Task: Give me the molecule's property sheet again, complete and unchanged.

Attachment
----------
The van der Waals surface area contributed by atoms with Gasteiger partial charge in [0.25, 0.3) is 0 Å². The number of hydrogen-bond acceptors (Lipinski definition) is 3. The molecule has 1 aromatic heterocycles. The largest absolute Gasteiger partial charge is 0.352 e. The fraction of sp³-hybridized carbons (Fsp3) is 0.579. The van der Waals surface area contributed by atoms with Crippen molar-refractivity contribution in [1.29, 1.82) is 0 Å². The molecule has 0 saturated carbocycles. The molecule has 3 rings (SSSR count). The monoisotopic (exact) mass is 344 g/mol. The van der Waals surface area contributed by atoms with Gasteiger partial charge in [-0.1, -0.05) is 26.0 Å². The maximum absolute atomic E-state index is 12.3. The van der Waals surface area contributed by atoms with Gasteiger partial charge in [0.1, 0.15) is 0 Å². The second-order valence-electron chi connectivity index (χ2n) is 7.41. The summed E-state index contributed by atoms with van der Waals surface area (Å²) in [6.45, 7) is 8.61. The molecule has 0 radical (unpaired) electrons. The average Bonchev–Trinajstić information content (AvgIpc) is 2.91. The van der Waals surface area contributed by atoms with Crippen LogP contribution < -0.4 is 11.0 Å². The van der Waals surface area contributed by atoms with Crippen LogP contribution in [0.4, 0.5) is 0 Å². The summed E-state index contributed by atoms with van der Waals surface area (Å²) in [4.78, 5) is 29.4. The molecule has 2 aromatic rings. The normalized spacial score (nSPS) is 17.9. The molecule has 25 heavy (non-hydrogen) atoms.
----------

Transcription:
The van der Waals surface area contributed by atoms with Gasteiger partial charge in [0.25, 0.3) is 0 Å². The number of hydrogen-bond acceptors (Lipinski definition) is 3. The molecule has 1 aromatic heterocycles. The largest absolute Gasteiger partial charge is 0.352 e. The fraction of sp³-hybridized carbons (Fsp3) is 0.579. The van der Waals surface area contributed by atoms with Crippen molar-refractivity contribution in [1.29, 1.82) is 0 Å². The molecule has 0 saturated carbocycles. The molecule has 3 rings (SSSR count). The monoisotopic (exact) mass is 344 g/mol. The van der Waals surface area contributed by atoms with Gasteiger partial charge in [-0.1, -0.05) is 26.0 Å². The maximum absolute atomic E-state index is 12.3. The van der Waals surface area contributed by atoms with Gasteiger partial charge in [0.1, 0.15) is 0 Å². The second-order valence-electron chi connectivity index (χ2n) is 7.41. The summed E-state index contributed by atoms with van der Waals surface area (Å²) in [6.45, 7) is 8.61. The molecule has 0 radical (unpaired) electrons. The average Bonchev–Trinajstić information content (AvgIpc) is 2.91. The van der Waals surface area contributed by atoms with Crippen LogP contribution < -0.4 is 11.0 Å². The van der Waals surface area contributed by atoms with Crippen LogP contribution in [0.4, 0.5) is 0 Å². The summed E-state index contributed by atoms with van der Waals surface area (Å²) in [4.78, 5) is 29.4. The molecule has 2 aromatic rings. The normalized spacial score (nSPS) is 17.9. The molecule has 25 heavy (non-hydrogen) atoms.